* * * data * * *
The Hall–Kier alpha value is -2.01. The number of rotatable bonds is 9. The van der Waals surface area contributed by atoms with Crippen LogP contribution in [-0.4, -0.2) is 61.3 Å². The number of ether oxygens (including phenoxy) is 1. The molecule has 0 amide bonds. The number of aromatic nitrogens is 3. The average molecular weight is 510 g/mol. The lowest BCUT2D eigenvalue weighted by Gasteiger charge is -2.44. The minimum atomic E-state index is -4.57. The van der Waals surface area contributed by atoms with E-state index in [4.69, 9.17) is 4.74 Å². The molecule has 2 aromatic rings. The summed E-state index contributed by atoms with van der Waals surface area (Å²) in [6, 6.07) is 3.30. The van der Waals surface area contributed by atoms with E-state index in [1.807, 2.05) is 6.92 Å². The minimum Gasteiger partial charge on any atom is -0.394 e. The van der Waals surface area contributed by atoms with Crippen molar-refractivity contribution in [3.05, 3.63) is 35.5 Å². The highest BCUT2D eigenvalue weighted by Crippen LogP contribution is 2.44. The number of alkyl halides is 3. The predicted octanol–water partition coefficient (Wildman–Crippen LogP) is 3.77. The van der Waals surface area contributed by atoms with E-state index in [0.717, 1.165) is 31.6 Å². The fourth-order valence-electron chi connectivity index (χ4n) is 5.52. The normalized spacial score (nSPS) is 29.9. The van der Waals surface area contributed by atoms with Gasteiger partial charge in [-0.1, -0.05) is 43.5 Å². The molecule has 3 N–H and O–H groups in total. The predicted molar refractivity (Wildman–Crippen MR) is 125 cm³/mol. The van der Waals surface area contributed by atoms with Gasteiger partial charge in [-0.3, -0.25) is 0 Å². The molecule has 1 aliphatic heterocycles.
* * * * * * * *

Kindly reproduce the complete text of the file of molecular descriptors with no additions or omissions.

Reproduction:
The Hall–Kier alpha value is -2.01. The number of rotatable bonds is 9. The van der Waals surface area contributed by atoms with Crippen LogP contribution in [-0.4, -0.2) is 61.3 Å². The number of ether oxygens (including phenoxy) is 1. The molecule has 0 amide bonds. The number of aromatic nitrogens is 3. The average molecular weight is 510 g/mol. The lowest BCUT2D eigenvalue weighted by Gasteiger charge is -2.44. The minimum atomic E-state index is -4.57. The van der Waals surface area contributed by atoms with E-state index in [4.69, 9.17) is 4.74 Å². The molecule has 2 aromatic rings. The summed E-state index contributed by atoms with van der Waals surface area (Å²) in [6, 6.07) is 3.30. The van der Waals surface area contributed by atoms with E-state index in [1.807, 2.05) is 6.92 Å². The minimum Gasteiger partial charge on any atom is -0.394 e. The van der Waals surface area contributed by atoms with Crippen molar-refractivity contribution in [3.05, 3.63) is 35.5 Å². The highest BCUT2D eigenvalue weighted by Crippen LogP contribution is 2.44. The number of alkyl halides is 3. The predicted octanol–water partition coefficient (Wildman–Crippen LogP) is 3.77. The van der Waals surface area contributed by atoms with E-state index in [0.717, 1.165) is 31.6 Å². The fourth-order valence-electron chi connectivity index (χ4n) is 5.52. The normalized spacial score (nSPS) is 29.9. The van der Waals surface area contributed by atoms with Gasteiger partial charge in [-0.1, -0.05) is 43.5 Å². The molecule has 3 N–H and O–H groups in total. The predicted molar refractivity (Wildman–Crippen MR) is 125 cm³/mol. The van der Waals surface area contributed by atoms with Gasteiger partial charge in [-0.3, -0.25) is 0 Å². The molecule has 1 aliphatic heterocycles.